WesTech Commercial/Industry Blog


Paste Thickener Design to Achieve Downstream Requirements

Posted by Jerold Johnson on Jul 11, 2016 6:05:12 PM

Paste, or thickened tailings, have become an increasingly important method to address many of the environmental problems facing the mining industry. The term “paste” as used in this discussion applies to the full range of non-settling tailings that exhibit a yield stress such as “thickened tailings” and “mine paste backfill.”

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Category: Paste Thickening

Acid Mine Drainage Treatment

Posted by Brett Housley on May 17, 2016 3:16:46 PM

Photo courtesy of Yukon News and CMS Photos

Acid mine/rock drainage is a rampant problem in the world today. The above photo depicts acid drainage at an abandoned mine in the Yukon Territory of northwest Canada. This mine shares a similar history to thousands of other mines throughout the world. It was in operation for six short years in the 1950’s, producing gold ore. Its profitability eventually failed and it was abandoned. In the years following, the mine changed ownership several times, making it very difficult for the government to enforce treatment for the acid rock drainage that the mine created.

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Category: Acid Mine Drainage Treatment

Clarifier Maintenance

Posted by Jess Kelley on May 3, 2016 12:40:48 PM

Clarifiers are expensive, to buy or repair, and their downtime can be costly in fines imposed by regulatory agencies and in community ill will. Regular maintenance, an annual inspection of the mechanism and an occasional touchup of the paint or coating system are simple and inexpensive proactive steps that will usually prevent most problems. Three components of all clarifiers require maintenance: the effluent system, the sludge removal system and the drive. The effluent and sludge removal systems require maintenance only occasionally, whereas the drive requires regular maintenance.

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Category: Clarifier Maintenance

Landfill Leachate Treatment

Posted by Rick Szilagyi on Apr 12, 2016 12:27:05 PM

Landfills are categorized by regulations in three types: industrial, municipal, and hazardous. Individual landfills may be further differentiated by the types of waste which they accept.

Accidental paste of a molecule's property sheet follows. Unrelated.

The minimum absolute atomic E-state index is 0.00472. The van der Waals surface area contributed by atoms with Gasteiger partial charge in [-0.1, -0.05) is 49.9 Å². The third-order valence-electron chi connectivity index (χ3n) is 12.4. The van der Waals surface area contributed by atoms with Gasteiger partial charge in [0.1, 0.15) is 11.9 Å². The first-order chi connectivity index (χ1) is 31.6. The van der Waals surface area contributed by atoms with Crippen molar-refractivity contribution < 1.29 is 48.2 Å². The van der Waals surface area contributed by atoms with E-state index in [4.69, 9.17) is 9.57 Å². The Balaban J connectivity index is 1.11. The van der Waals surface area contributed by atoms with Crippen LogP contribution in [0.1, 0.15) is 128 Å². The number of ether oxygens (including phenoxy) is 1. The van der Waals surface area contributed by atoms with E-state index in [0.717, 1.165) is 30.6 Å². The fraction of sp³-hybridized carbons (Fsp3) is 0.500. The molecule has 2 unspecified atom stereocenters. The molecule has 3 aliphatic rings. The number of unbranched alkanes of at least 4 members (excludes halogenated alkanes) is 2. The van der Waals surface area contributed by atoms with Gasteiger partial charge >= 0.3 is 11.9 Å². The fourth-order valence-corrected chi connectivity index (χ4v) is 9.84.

All landfills are required to be capped, usually occurring at the end of each day. The cap is typically 6-8” of soil. The cap reduces odor and loss due to wind. At the closing of the landfill, a permanent cap consisting of a membrane and more soil is added.

Before the landfilling operation begins, an “impermeable” base is required. This usually consists of two layers of membranes separated by at least 12” of sand. A network of drain pipes is buried in the sand. These pipes transport the wastewater that must be treated.

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Category: Landfill Leachate Treatment

Utilizing Unconventional Water Sources for Industrial Reuse

Posted by Jeff Easton on Mar 22, 2016 6:02:26 PM

Reclamation and reuse of unconventional wastewater sources for plant raw water, cooling water and process pre-treatment has increased substantially due to increases in the cost of drinking water, recurring water shortages that can impact business operations, and tightening government regulation.

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Category: Industrial Water Reuse

Optimizing Water Management in Hydraulic Fracturing for Shale Oil and Gas Production

Posted by Jeff Easton on Mar 7, 2016 4:32:45 PM

Centralized treatment of wastewater is emerging as a viable solution for long-term efficiency in managing water sourcing and wastewater treatment in hydraulic fracturing.

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Category: Hydraulic Fracturing

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